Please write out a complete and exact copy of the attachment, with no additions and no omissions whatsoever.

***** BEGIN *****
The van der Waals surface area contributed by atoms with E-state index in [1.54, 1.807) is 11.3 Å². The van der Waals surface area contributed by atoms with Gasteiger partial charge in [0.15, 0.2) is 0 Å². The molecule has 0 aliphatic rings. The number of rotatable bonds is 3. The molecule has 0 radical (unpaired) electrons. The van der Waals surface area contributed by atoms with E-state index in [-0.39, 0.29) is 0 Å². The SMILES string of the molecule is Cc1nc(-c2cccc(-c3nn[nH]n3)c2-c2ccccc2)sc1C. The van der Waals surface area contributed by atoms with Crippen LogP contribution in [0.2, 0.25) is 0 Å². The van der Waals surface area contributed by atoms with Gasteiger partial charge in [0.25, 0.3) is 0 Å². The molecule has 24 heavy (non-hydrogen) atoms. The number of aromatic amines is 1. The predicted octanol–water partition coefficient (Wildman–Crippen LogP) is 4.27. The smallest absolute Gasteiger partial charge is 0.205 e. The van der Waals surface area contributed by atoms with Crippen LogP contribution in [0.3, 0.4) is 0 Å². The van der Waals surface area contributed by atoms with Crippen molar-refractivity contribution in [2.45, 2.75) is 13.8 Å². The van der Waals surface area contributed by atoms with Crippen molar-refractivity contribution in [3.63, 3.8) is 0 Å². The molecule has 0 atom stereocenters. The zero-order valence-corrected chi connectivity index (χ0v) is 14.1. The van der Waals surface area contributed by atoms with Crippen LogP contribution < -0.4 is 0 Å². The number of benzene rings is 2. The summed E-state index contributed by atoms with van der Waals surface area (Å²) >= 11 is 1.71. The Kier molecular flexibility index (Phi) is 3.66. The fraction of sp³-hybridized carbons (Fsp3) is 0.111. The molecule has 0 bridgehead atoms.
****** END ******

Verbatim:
The van der Waals surface area contributed by atoms with E-state index in [1.54, 1.807) is 11.3 Å². The van der Waals surface area contributed by atoms with Gasteiger partial charge in [0.15, 0.2) is 0 Å². The molecule has 0 aliphatic rings. The number of rotatable bonds is 3. The molecule has 0 radical (unpaired) electrons. The van der Waals surface area contributed by atoms with E-state index in [-0.39, 0.29) is 0 Å². The SMILES string of the molecule is Cc1nc(-c2cccc(-c3nn[nH]n3)c2-c2ccccc2)sc1C. The van der Waals surface area contributed by atoms with Crippen LogP contribution in [0.2, 0.25) is 0 Å². The van der Waals surface area contributed by atoms with Gasteiger partial charge in [0.25, 0.3) is 0 Å². The molecule has 24 heavy (non-hydrogen) atoms. The number of aromatic amines is 1. The predicted octanol–water partition coefficient (Wildman–Crippen LogP) is 4.27. The smallest absolute Gasteiger partial charge is 0.205 e. The van der Waals surface area contributed by atoms with Crippen LogP contribution in [0.3, 0.4) is 0 Å². The van der Waals surface area contributed by atoms with Crippen molar-refractivity contribution in [2.45, 2.75) is 13.8 Å². The van der Waals surface area contributed by atoms with Crippen molar-refractivity contribution in [3.63, 3.8) is 0 Å². The molecule has 0 atom stereocenters. The zero-order valence-corrected chi connectivity index (χ0v) is 14.1. The van der Waals surface area contributed by atoms with Crippen LogP contribution < -0.4 is 0 Å². The number of benzene rings is 2. The summed E-state index contributed by atoms with van der Waals surface area (Å²) >= 11 is 1.71. The Kier molecular flexibility index (Phi) is 3.66. The fraction of sp³-hybridized carbons (Fsp3) is 0.111. The molecule has 0 bridgehead atoms.